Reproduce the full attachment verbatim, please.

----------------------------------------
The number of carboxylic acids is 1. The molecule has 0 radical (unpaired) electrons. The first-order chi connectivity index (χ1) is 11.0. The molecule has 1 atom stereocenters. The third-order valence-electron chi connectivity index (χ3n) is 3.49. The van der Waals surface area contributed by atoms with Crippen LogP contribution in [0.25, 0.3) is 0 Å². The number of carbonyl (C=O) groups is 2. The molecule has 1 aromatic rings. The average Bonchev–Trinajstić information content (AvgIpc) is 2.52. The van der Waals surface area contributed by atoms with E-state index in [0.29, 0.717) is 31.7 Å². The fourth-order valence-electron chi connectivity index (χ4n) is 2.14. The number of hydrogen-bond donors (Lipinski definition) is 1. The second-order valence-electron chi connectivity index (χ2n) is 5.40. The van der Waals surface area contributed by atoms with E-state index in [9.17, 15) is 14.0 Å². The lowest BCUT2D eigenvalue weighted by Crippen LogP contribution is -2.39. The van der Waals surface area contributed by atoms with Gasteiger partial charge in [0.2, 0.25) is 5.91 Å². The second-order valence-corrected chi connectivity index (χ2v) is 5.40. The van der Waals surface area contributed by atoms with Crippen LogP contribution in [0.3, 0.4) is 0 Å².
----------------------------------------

The number of carboxylic acids is 1. The molecule has 0 radical (unpaired) electrons. The first-order chi connectivity index (χ1) is 11.0. The molecule has 1 atom stereocenters. The third-order valence-electron chi connectivity index (χ3n) is 3.49. The van der Waals surface area contributed by atoms with Crippen LogP contribution in [0.25, 0.3) is 0 Å². The number of carbonyl (C=O) groups is 2. The molecule has 1 aromatic rings. The average Bonchev–Trinajstić information content (AvgIpc) is 2.52. The van der Waals surface area contributed by atoms with E-state index in [0.29, 0.717) is 31.7 Å². The fourth-order valence-electron chi connectivity index (χ4n) is 2.14. The number of hydrogen-bond donors (Lipinski definition) is 1. The second-order valence-electron chi connectivity index (χ2n) is 5.40. The van der Waals surface area contributed by atoms with E-state index in [9.17, 15) is 14.0 Å². The lowest BCUT2D eigenvalue weighted by Crippen LogP contribution is -2.39. The van der Waals surface area contributed by atoms with Gasteiger partial charge in [0.2, 0.25) is 5.91 Å². The second-order valence-corrected chi connectivity index (χ2v) is 5.40. The van der Waals surface area contributed by atoms with Crippen LogP contribution in [0.3, 0.4) is 0 Å².